Gelf Magazine - Looking over the overlooked

Media | Sports

November 6, 2008

Buzz Me

An open letter to sports bloggers: Go break some stories! I'll pay for them.

Todd Gallagher

When I was a young lad not so long ago, I spent my days sitting in a sweaty hellhole of a studio apartment in Los Angeles living with a girl I barely knew, trying desperately to get someone, anyone, to read an article I had written about Joe Dumars and his Hall of Fame chances. If that sounds pathetic to you, it gets worse. Every day I would hunt down names, numbers, and email addresses of sportswriters who wrote for publications as big as the Sporting News (yes, it used to be big) and as small as Fanball, and begged them to show the Dumars article to their editors. This isn't exactly the best way to go about getting writing work, but I literally knew no one connected to the business.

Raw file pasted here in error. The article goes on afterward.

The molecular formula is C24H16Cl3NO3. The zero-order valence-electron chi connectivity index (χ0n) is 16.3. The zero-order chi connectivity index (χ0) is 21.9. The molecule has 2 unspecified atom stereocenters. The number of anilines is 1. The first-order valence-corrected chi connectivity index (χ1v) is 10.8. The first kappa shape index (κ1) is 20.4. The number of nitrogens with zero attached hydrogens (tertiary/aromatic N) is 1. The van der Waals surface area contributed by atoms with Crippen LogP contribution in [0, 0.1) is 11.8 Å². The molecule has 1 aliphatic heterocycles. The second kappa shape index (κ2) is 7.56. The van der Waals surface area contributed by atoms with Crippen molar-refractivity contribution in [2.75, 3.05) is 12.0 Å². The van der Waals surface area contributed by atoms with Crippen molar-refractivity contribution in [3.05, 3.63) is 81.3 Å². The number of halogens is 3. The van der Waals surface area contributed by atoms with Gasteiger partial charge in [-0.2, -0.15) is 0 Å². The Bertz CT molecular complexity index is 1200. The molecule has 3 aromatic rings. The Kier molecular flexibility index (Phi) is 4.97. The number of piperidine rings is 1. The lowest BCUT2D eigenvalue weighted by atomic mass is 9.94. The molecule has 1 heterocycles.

Sports blogs' greatest hits.
"Instead of being gossip queens and going after people harmlessly having fun, why not set the bar a little higher?"

Sports blogs' greatest hits.

Still, I thought this was a fairly reasonable request. I was really proud of the piece and had a little bit of a résumé and some solid credentials to write on the subject. I'd coached basketball professionally and been a staff writer for an Australian NBA magazine. Unfortunately, most of the people I contacted didn't see it this way, and my queries received fairly dismissive responses. The general gist:

You have not been referred properly and therefore you suck. Go work the high-school beat at a small-town paper and get back to me in 10 years. P.S. Did I mention you suck?